Almost as a rule, I’m leery of comics projects like The Devil’s Handshake (Archaia).
It’s “based on characters and stories created by Ryan Schifrin,” who gets a very Hollywood “story by” credit and shares the writing credit with veteran comics writer Larry Hama.
If I don’t actually read a comic book with similar credits that’s a similar half-comics industry, half-film industry production every day, I certainly read about one every day, and they tend to not be very good comics. Whether it’s actually the case or not, they often read like rejected screenplays and pitches being reformulated as comic books, and, obviously, that’s hardly the best way to go about making great comics.
Why am I bothering to mention all this here? I’m not just kvetching for kvetching’s sake. (At least, not this time!). No, I just wanted to point out that I personally have all this baggage concerning film and TV industry people dabbling in comics, and I still found Devil’s Handshake a heck of a lot of fun. If you don’t share my particular biases and prejudices, than chances are you’ll love it.
The sub-title of this book, a prestige-format, 42-page “graphic novella,” is “A Basil and Moebius Adventure.” The pair are Basil Fox and Alaric Moebius, a pair roguish, buddy copping, British Indiana Jones-types who recover artifacts for a mysterious, prick of a boss with at least a little magical power and the handle “The Collector.”
We meet them as they’re in the middle of a job, and are lashed to logs and about to be thrown into an active volcano by some indigenous people, some of them wearing huge tiki-style masks. They’re not the only ones after the maguffin, though. There’s also a pair of undead guys in fedoras, trench coats and mummy wrappings they refer to as The Ghoul Brothers, and a buxom, scantily clad Lara Croft-looking type, who works as a government agent.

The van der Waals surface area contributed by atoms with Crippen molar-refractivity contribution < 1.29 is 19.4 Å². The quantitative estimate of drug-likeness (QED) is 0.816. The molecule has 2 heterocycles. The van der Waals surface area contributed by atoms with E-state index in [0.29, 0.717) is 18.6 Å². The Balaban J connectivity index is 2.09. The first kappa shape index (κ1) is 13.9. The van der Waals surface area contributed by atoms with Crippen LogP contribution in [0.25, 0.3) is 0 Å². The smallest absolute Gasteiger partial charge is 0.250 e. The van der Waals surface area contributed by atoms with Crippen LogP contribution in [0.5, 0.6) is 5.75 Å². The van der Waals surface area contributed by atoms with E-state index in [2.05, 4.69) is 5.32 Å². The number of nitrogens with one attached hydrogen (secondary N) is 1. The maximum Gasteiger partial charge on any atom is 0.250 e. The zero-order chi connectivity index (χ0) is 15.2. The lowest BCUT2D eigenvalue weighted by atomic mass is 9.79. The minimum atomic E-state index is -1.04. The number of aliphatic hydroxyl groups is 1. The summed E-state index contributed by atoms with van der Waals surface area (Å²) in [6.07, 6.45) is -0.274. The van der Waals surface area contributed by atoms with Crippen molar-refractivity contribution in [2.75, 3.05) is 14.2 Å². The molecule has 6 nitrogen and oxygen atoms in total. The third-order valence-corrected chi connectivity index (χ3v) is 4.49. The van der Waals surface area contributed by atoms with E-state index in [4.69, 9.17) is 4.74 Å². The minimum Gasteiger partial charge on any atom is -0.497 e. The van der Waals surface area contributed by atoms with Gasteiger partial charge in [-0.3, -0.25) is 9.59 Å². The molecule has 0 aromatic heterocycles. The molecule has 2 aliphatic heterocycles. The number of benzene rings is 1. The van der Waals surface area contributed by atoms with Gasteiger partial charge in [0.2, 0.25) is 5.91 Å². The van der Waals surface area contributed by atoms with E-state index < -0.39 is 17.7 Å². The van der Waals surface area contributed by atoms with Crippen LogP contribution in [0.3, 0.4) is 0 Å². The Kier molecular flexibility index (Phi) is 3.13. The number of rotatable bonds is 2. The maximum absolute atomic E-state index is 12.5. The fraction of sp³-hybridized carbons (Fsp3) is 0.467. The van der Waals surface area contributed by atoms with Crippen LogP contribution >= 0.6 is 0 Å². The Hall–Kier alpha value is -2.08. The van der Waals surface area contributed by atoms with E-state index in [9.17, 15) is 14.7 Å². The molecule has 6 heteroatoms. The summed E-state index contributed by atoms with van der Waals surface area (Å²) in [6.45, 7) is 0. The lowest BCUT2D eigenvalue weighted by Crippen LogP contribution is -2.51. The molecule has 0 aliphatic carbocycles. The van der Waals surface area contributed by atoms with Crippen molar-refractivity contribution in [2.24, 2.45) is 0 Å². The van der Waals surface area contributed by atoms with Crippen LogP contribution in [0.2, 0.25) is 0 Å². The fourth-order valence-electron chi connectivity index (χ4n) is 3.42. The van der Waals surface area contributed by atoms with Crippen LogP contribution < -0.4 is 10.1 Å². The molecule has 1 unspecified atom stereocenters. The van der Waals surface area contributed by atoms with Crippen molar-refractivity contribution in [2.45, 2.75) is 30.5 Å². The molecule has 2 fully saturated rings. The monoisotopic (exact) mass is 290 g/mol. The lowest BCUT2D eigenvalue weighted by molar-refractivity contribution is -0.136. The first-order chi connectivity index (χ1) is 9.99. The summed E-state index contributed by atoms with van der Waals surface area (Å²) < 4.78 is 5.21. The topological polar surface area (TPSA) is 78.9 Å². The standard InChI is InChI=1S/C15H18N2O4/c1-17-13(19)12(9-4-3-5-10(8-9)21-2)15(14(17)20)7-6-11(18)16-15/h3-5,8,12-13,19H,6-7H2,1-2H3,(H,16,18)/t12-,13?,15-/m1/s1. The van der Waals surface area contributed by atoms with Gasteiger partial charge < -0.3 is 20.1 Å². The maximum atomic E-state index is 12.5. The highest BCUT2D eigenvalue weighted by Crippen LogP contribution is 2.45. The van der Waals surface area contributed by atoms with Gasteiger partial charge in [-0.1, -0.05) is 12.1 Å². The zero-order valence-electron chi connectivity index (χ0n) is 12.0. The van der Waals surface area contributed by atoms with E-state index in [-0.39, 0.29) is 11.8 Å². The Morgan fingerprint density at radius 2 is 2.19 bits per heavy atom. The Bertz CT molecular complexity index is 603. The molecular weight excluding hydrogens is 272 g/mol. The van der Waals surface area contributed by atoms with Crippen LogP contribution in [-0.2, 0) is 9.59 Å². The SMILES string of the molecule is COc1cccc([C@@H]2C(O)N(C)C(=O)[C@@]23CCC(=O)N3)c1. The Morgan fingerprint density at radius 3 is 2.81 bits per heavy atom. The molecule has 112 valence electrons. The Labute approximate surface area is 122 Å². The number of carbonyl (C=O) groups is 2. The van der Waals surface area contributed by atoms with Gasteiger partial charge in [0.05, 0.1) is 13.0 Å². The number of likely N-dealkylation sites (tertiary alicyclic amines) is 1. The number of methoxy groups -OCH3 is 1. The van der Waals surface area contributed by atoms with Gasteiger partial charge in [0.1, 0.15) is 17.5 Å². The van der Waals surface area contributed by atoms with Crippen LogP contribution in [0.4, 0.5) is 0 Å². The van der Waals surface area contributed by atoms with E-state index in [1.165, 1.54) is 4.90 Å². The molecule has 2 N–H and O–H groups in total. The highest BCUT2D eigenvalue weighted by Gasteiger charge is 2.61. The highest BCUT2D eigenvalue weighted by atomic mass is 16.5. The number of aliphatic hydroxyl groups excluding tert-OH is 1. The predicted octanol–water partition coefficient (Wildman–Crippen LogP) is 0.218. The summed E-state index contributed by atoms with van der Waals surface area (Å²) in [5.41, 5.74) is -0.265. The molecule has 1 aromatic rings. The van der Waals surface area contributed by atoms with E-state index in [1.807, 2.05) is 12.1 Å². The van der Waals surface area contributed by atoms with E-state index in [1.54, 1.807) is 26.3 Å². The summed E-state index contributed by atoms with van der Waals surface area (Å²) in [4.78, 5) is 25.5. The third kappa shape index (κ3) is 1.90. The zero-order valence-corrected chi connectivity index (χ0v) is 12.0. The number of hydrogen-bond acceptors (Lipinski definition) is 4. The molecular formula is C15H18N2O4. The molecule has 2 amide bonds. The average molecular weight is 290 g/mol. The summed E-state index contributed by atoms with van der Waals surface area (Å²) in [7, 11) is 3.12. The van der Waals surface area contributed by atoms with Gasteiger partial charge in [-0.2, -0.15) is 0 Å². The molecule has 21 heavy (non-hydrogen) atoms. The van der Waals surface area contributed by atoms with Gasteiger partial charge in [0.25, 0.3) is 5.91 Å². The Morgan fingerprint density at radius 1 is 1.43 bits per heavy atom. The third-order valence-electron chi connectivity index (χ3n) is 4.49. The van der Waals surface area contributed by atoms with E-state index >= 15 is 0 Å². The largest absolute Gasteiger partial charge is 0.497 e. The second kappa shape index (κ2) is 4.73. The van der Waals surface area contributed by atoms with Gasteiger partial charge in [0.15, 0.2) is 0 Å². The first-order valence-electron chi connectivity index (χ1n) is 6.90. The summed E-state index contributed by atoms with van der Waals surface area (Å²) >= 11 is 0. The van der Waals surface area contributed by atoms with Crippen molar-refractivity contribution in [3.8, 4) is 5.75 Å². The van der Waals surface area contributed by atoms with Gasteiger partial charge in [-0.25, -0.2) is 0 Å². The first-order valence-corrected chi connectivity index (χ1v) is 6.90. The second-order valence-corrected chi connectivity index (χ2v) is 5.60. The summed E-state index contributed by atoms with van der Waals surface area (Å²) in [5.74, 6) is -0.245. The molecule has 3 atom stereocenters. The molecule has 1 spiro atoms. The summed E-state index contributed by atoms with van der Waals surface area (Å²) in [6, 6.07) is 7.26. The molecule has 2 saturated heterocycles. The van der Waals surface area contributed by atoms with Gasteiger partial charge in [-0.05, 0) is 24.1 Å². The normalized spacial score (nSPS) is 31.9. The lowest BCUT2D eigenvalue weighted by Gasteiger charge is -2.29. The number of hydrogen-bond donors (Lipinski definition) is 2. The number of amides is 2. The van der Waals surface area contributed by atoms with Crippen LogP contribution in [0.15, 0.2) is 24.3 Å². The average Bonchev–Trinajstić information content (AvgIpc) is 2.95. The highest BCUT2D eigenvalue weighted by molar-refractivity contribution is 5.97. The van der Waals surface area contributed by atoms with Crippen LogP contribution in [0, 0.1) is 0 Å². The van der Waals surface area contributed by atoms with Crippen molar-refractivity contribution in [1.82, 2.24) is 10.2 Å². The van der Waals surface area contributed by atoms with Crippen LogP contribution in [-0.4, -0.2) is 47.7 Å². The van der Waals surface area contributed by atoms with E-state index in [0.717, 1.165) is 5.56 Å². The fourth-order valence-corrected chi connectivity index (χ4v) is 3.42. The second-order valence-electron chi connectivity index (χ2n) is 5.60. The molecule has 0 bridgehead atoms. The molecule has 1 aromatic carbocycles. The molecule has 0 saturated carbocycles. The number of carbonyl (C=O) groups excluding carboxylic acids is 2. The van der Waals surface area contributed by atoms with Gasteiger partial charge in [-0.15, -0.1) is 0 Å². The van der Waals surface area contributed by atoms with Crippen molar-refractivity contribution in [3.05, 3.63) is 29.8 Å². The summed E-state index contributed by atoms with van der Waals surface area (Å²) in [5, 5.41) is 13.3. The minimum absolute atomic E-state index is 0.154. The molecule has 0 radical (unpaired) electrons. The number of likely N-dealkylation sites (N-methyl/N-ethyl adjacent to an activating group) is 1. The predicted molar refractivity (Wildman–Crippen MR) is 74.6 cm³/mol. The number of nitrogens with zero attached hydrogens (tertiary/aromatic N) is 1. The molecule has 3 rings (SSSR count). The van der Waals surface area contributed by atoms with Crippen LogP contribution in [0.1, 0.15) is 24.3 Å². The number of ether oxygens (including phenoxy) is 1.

All want the artifact for slightly different reasons, and it changes hands a few times on the way to the Libyan desert, where it helps raise a pyramid that needs exploring.
It sounds like the stuff of old school pulp adventures, and it is—but Devil’s Handshake is set in present day (Which means our heroes dress in 1930s fashions just because they’re jerks, I guess).
Schifrin and Hama make a surprisingly good writing team, and I found myself wondering who exactly wrote what, as the book is fast-paced and full of the sort of technically-possible-in-the-real-world adventure Hama’s known for, but there’s a great focus on colorful characters, sharp dialogue and witty repartee that doesn’t sound like the Hama whose G.I. Joe comics I grew up reading (Of course, it could be the difference between writing comics for kids and writing comics for adults, too).
Adam Archer and Lizzy John provide the art, and it is lush, painterly in style and colored as realistically and dramatically as possible. It’s not a look I particularly like seeing in a comic book, and I think a lighthearted adventure comedy like this would have greatly benefited from more traditional looking, pen-and-ink-on-Bristol-board, comic book-y comic book style cartooning.
But hell, that’s just me. And, like the book’s credits and possible genesis, it’s something I personally don’t care for, but ultimately didn’t stop me from enjoying the book’s considerable strengths.